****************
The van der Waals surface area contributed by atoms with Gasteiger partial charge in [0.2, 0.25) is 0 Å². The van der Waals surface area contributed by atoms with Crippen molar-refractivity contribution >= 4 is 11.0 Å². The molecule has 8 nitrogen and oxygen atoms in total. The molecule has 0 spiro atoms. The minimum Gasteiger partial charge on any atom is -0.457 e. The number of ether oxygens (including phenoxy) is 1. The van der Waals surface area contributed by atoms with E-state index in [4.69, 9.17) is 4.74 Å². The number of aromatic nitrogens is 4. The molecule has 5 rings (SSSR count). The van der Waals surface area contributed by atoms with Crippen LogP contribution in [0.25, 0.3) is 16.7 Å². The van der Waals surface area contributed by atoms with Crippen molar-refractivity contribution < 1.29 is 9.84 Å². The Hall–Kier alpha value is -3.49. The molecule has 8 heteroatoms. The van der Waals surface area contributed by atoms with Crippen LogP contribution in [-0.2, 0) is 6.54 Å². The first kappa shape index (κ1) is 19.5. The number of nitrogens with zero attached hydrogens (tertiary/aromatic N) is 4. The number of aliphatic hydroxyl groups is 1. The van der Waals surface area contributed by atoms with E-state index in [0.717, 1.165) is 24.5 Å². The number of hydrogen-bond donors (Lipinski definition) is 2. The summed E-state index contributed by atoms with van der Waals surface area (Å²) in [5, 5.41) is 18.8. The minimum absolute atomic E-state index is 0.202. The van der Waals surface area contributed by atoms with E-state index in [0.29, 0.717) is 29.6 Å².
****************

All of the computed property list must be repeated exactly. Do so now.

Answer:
The van der Waals surface area contributed by atoms with Gasteiger partial charge in [0.2, 0.25) is 0 Å². The van der Waals surface area contributed by atoms with Crippen molar-refractivity contribution >= 4 is 11.0 Å². The molecule has 8 nitrogen and oxygen atoms in total. The molecule has 0 spiro atoms. The minimum Gasteiger partial charge on any atom is -0.457 e. The number of ether oxygens (including phenoxy) is 1. The van der Waals surface area contributed by atoms with E-state index in [4.69, 9.17) is 4.74 Å². The number of aromatic nitrogens is 4. The molecule has 5 rings (SSSR count). The van der Waals surface area contributed by atoms with Crippen LogP contribution in [0.25, 0.3) is 16.7 Å². The van der Waals surface area contributed by atoms with Crippen molar-refractivity contribution < 1.29 is 9.84 Å². The Hall–Kier alpha value is -3.49. The molecule has 8 heteroatoms. The van der Waals surface area contributed by atoms with Crippen LogP contribution in [-0.2, 0) is 6.54 Å². The first kappa shape index (κ1) is 19.5. The number of nitrogens with zero attached hydrogens (tertiary/aromatic N) is 4. The number of aliphatic hydroxyl groups is 1. The van der Waals surface area contributed by atoms with E-state index in [0.717, 1.165) is 24.5 Å². The number of hydrogen-bond donors (Lipinski definition) is 2. The summed E-state index contributed by atoms with van der Waals surface area (Å²) in [5, 5.41) is 18.8. The minimum absolute atomic E-state index is 0.202. The van der Waals surface area contributed by atoms with E-state index in [0.29, 0.717) is 29.6 Å².